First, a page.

Having said that, some of the best example of mobile warfare with heavy tanks were the exploits of Col. Count Strachwitz and his heavy panzer regiment in 1944.

    Of course in 1943 and 44 the Germans were making more turretless tank destroyers such as Stugs and their larger brethren (mobile pill boxes, as you said) not only because they were being forced on the defensive, but because they could make more of them than tanks! Many armee panzer divs had at least as many assault guns as tanks in their TO&E.
     
  4. lwd

    lwd Ace

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    No. Long barreled guns tend to be high velocity guns which means anti armor. If you drive deep behind enemy lines you should be encountering non armored units for the most part and have a chance at flanking armored ones. In that case you either want more rounds or bigger (HE) rounds.
     
  5. Jesica

    Jesica New Member

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    Not if you are going into strategic defensive.
     
  6. harolds

    harolds Member

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    Even if they were on the strategic defensive, they were going to have to counter-attack and this meant tank-on-tank engagements. If they had to break through a defensive crust in order to get at the enemy's armor, that crust was certain to be loaded with AT guns.. The armor and the long barrel allowed them to engage the AT guns at longer ranges, which would be safer for them and then take on the enemy tanks. The Germans knew that in the swirl of battle the tank would come up against different situations that it would be required to master. The high velocity cannon could take out soft targets was well armored ones. Therefore, the later Mk IVs and Panthers were more versatile.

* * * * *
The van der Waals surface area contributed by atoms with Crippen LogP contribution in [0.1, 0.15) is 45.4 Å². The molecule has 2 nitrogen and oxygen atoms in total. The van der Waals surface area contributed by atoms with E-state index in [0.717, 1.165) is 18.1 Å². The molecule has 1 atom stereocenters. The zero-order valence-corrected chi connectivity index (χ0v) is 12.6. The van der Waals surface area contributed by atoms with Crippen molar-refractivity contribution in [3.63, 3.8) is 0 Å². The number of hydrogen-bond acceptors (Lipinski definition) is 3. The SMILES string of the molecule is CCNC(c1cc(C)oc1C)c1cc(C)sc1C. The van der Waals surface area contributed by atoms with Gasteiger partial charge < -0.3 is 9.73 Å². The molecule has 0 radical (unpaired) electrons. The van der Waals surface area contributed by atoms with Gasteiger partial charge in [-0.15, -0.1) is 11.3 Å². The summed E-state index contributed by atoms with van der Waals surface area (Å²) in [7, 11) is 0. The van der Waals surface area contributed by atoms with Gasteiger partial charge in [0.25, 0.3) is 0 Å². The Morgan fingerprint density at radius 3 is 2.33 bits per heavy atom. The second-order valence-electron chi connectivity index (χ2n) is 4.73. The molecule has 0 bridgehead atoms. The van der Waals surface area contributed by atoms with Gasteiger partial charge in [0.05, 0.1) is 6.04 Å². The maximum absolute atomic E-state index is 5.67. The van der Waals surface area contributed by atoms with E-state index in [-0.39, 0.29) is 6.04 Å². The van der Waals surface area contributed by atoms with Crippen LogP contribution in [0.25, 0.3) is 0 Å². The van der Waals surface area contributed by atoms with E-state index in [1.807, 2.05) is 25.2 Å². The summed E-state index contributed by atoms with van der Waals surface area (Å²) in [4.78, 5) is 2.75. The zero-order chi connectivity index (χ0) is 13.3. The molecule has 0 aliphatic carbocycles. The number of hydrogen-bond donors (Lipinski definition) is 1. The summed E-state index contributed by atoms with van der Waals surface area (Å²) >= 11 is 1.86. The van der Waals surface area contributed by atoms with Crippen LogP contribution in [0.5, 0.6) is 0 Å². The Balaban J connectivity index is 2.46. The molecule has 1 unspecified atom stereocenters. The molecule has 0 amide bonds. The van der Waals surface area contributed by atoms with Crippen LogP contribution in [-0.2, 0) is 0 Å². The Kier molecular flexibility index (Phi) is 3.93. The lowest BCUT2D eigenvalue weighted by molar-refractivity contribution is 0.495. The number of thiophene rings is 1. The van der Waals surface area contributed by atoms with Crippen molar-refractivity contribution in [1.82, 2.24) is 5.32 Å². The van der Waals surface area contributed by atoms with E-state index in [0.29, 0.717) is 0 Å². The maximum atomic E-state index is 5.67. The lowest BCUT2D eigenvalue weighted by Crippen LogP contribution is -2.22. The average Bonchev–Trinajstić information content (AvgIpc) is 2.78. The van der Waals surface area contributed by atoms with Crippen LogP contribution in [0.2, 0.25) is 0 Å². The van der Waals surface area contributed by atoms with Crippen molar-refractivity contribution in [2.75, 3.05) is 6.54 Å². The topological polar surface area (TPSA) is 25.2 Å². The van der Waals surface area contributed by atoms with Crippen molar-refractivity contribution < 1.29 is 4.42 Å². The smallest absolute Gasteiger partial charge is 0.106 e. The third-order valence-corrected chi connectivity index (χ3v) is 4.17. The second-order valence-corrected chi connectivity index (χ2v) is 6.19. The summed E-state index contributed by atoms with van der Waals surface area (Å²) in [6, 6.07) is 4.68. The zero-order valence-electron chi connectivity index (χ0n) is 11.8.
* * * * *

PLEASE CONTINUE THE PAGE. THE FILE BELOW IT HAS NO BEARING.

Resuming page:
7. lwd

    lwd Ace

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    Whether you are going on the strategic defensive or not. The equation holds long barrels = high velocity = armor penetration. As does the lower velocity = better HE potential (shells can be thinner and have a higher portion of HE to shell weight. The Panther main gun for instance was clearly an anti armor weapon. Note the references to it as an "anti tank gun" and its use in the Jagdpanzer IV at:
    7.5 cm KwK 42 - Wikipedia
    I can't seam to find the weight of the filler for it's HE round but comparisons of that to the filler on lower velocity guns and or the standard load out of rounds would probably clarify the situation even more.
     
  8. Kai-Petri

    Kai-Petri Kenraali

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    In Kursk the Ferdinands were Used as first line weapons. Then in the following phase as the northern corridor for Germans Closes above Kursk these monsters or what was left of them on long clear-view sections are claimed to have shot some 500+ Soviet heavier tanks. I guess they were AT long distance or like the germans liked to say the t-34 took off his hat...